Labor Market Attachment and Earnings among Cohabiting, Married and Single Individuals in Europe
Alicia Adsera, Princeton University
I use the ECHP Survey to analyze changes in hours of work and earnings among individuals in 15 European countries as they move between different marital status (including cohabitation). Married women reduce both hours and earnings but men and women in unions increase work earnings at the time of the transition. Labor division is weaker among European cohabitants than previously found for the US. I explore why controlling by hours closes the gap between married and cohabiting women in only some : selection (Southern Europe); discrimination;tax penalty. Finally it studies when changes in wages and hourly wages happen. Earnings for married women decrease precisely at the time of marriage; while those of cohabitants seem to increase even a bit before they move with their partners. This may be a way to be able to “afford” moving in with the spouse.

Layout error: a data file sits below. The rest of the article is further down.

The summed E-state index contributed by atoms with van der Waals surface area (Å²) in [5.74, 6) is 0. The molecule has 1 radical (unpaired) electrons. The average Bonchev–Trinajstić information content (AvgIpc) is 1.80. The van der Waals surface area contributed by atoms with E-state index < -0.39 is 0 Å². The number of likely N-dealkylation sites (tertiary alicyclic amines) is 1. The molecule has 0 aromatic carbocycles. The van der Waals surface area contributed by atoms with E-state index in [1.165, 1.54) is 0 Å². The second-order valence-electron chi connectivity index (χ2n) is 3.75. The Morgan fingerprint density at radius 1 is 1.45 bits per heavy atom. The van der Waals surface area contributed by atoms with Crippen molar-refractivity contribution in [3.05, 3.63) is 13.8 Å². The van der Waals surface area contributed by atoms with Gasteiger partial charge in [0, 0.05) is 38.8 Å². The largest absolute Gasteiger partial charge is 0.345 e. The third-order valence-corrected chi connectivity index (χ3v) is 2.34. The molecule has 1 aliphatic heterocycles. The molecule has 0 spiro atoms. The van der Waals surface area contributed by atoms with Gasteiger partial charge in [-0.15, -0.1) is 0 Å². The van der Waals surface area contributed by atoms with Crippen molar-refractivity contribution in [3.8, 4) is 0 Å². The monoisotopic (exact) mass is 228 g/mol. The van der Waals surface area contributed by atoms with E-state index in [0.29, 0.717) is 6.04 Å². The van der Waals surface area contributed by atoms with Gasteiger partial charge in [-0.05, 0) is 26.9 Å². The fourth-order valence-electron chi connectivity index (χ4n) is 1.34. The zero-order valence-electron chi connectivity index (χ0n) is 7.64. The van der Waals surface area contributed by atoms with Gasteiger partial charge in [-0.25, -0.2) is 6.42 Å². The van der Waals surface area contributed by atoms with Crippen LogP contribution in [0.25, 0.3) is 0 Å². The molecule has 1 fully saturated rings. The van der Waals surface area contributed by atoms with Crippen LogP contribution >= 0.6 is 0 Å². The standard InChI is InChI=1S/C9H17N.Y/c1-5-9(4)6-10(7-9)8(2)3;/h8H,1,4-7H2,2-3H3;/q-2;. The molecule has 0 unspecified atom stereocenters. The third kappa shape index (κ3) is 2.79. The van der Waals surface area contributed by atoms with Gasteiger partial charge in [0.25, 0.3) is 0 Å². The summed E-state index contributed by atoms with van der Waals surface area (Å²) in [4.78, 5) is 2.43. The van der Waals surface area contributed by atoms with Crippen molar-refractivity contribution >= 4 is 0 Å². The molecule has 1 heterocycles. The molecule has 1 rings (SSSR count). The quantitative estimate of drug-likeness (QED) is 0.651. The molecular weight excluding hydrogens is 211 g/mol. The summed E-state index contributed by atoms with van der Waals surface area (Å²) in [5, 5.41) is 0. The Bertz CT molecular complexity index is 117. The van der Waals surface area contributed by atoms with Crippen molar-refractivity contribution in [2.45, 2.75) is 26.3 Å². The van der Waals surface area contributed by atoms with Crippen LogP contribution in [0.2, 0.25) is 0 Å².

Presented in Poster Session 6